So Much by Trish Cooke is about a family arriving one by one and happily greeting the baby.
posted by tangosnail at 10:09 AM on May 1, 2019

Aw, I'm so happy that this question got me to remember Miss Twiggly's Tree, which is about a delightfully strange woman who lives in a tree. Her neighbors don't much like her, but imagine what happens when a big flood hits town, and all the houses are inundated but the tree is dry...
posted by BlahLaLa at 10:17 AM on May 1, 2019

You Must Wear a Hat kind of comes at this from an angle. (Bonus: here's a video of Tom Hardy reading it aloud.)
posted by Lexica at 10:33 AM on May 1, 2019 [1 favorite]

Miss Spider's Tea Party is something like that. Each page features an increasing number of different bug types that are refusing to come to the titular tea party, though (spoiler alert), they all gather together at the end.
posted by subocoyne at 10:39 AM on May 1, 2019

The Enormous Potato
posted by yawper at 11:09 AM on May 1, 2019

Alligator Arrives With Apples by Crescent Dragonwagon works this way, each page has a guest with a name and food from the next letter in the alphabet.
posted by hungrytiger at 11:11 AM on May 1, 2019

The Relatives Came by Cynthia Rylant?
posted by Ashwagandha at 11:41 AM on May 1, 2019 [1 favorite]

Hippos Go Berserk by Sandra Boynton is a multi-generational favorite in my family. You can see it read here (it's short).

Edit: Which I see on more careful preview has been mentioned twice already!
posted by merriment at 11:44 AM on May 1, 2019

In It Could Always Be Worse, a family in a crowded shack takes a series of animals inside. (Spoiler: At the end, they remove the animals and the house doesn't seem so crowded.)
posted by Mr.Know-it-some at 11:48 AM on May 1, 2019 [1 favorite]

Popcorn, by Frank Asch. (the premise is a Halloween party; the gimmick is that every guest brings ... popcorn!)
posted by misterbrandt at 12:14 PM on May 1, 2019

Peggy Rathman has a couple that I think fit what you're asking for. In 10 Minutes Till Bedtime more and more hamsters keep arriving to tour a boy's house in the ten minutes before bedtime. In Goodnight Gorilla the eponymous gorilla snags the zookeeper's keys and follows him through the zoo releasing a new animal on each page. At the end all the animals secretly follow the zookeeper home to bed.
posted by Kriesa at 12:17 PM on May 1, 2019

In I've Lost My Cat, the protagonist goes looking for their cat, who is (IIRC) round, yellow, and whose name is Greyling. People bring him all manner of animals who are various combinations of these features, and he agrees to take each one in even though it isn't his cat.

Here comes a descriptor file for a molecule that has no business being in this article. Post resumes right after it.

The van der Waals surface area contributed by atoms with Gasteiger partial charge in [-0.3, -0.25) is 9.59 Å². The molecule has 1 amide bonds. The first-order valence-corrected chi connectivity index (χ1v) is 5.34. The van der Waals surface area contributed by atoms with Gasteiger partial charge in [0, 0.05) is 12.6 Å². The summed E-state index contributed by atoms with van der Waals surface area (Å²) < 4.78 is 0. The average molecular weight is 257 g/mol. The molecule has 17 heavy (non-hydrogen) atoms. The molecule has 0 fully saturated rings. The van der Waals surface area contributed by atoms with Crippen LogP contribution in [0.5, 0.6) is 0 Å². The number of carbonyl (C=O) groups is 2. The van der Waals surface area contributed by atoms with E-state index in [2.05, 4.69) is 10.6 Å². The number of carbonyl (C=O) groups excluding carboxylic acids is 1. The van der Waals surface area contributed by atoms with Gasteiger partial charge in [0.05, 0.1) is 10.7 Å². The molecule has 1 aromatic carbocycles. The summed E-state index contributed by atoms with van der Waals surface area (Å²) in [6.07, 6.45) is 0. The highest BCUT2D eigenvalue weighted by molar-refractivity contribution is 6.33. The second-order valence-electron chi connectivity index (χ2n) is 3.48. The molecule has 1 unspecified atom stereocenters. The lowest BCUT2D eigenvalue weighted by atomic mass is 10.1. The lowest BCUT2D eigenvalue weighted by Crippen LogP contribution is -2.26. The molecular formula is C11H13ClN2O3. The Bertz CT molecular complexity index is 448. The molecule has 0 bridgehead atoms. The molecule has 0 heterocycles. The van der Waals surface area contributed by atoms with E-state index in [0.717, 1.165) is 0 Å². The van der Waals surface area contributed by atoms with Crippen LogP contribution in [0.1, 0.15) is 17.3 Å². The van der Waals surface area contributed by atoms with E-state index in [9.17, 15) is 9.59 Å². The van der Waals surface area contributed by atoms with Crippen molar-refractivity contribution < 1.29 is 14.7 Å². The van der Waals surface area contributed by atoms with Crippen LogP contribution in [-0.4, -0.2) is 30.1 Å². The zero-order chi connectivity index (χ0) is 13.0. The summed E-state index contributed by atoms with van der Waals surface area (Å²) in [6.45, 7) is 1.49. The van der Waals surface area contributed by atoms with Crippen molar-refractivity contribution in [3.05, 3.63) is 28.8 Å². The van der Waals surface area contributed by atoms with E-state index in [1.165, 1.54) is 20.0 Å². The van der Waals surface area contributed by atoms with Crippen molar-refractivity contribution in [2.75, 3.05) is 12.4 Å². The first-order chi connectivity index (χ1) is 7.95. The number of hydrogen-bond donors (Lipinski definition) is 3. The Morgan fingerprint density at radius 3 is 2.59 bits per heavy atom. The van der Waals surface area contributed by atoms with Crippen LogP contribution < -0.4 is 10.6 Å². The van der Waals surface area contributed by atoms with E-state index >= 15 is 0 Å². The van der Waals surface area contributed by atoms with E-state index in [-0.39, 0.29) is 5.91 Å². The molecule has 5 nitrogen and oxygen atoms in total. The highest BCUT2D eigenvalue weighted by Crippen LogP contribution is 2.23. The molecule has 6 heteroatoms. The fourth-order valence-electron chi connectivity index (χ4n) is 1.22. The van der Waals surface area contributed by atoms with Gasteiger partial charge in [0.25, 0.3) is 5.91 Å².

(Once he goes to bed "with worries in his head", his house full of animals but sad because there's still no cat, his cat shows up, as cats do.)
posted by clawsoon at 12:23 PM on May 1, 2019 [1 favorite]

Little Bear - Birthday Soup. He makes soup for his friends for his birthday and his friends arrive one by one each with a food item to contribute.
posted by jrobin276 at 1:29 PM on May 1, 2019

This is pretty common in Pete the Cat - a lot of them featuring that sort of menagerie of friends one by one thing. There's a million of them now - look them up on Amazon to check the plot lines for ones with his friends.

Pete the Cat Robo Pete (Which friend can play?)
Pete the Cat and the New Guy (What does he like to do? Play X like Y? And they go around to various friends).
posted by jrobin276 at 1:36 PM on May 1, 2019

If non-food non-home plots work, there's a Ladybug Girl book ("Who Can Play?") where first she's by herself at a playground, which is fun for the slide but the seesaw doesn't really do much without a friend, then another kid comes and they can do the seesaw but not jump-rope, and so on.
posted by teremala at 2:21 PM on May 1, 2019

The Wrong Book by Nick Bland is like this, a boy attempts to tell a story but it keeps getting interrupted by other characters.
posted by smoke at 2:27 PM on May 1, 2019

And, speaking of Gruffalo, their other book Room on the Broom fits this motif straight. New animals keep joining the witch and her cat on their broom, until it breaks!
posted by teremala at 2:28 PM on May 1, 2019

Given your username, I think you might enjoy the fabulous 365 Penguins where a new penguin arrives on a family's doorstep every day of the year, sent by an uncle living in the Antarctic who is trying to save them all.
posted by humuhumu at 2:53 PM on May 1, 2019 [1 favorite]

Stone Soup is the obvious answer here. It's an old folk tale so it's been told in books by various authors.
posted by w0mbat at 3:45 PM on May 1, 2019

I've got a fictional example: Episode 81 of the horror podcast The Magnus Archives features a children's book titled A Guest for Mr. Spider, about all the various beings who visit the titular Mr. Spider. It's...unnerving.
posted by Faint of Butt at 5:08 PM on May 1, 2019

No Jumping On The Bed is sort of like this, but the kid is falling through floors in an apartment building and gathering new people from each floor. It’s very lyrical and fun to read (for me anyway).
posted by JenMarie at 7:09 PM on May 1, 2019

The Tiger Who Came to Tea kind of covers this, plus it's a lovely book.

Eeyore's birthday party in Winnie the Pooh may also count.
posted by low_horrible_immoral at 3:29 AM on May 2, 2019

In Just Enough and Not Too Much, the protagonist starts with the right amount of things, but then ends up with too many chairs, hats, stuffed animals (because more must be better, right?). It ends with him having all of his friends over for a party and they each take home the chair they sit in and the hat they were given to wear and a stuffed animal.

Similar premise in Mole Had Everything by Jamison Odone, where a friend tells Mole he doesn't have enough stuff and he goes out and stuffs his home so full he can't use it. It ends with a bit giveaway of things, but he keeps just enough to have tea with a friend.
posted by carrioncomfort at 7:36 AM on May 2, 2019

I came in to say "The Doorbell Rang". It's included in "Creative Curriculum" (the set that is used at many pre-schools these days). My 3-5 year olds like it, though the 5 year olds got the concept better. Bonus: It's a starting point for talking about "division" (though the kids don't know that's what they're doing) as well as sharing.

This year was my first time reading it, and I thought it was super cute. And, hey, COOKIES!!
posted by kathrynm at 9:50 AM on May 2, 2019

I seem to recall The Eleventh Hour by Graeme Base having this concept. Also, it’s an incredible book.
posted by Night_owl at 10:29 AM on May 2, 2019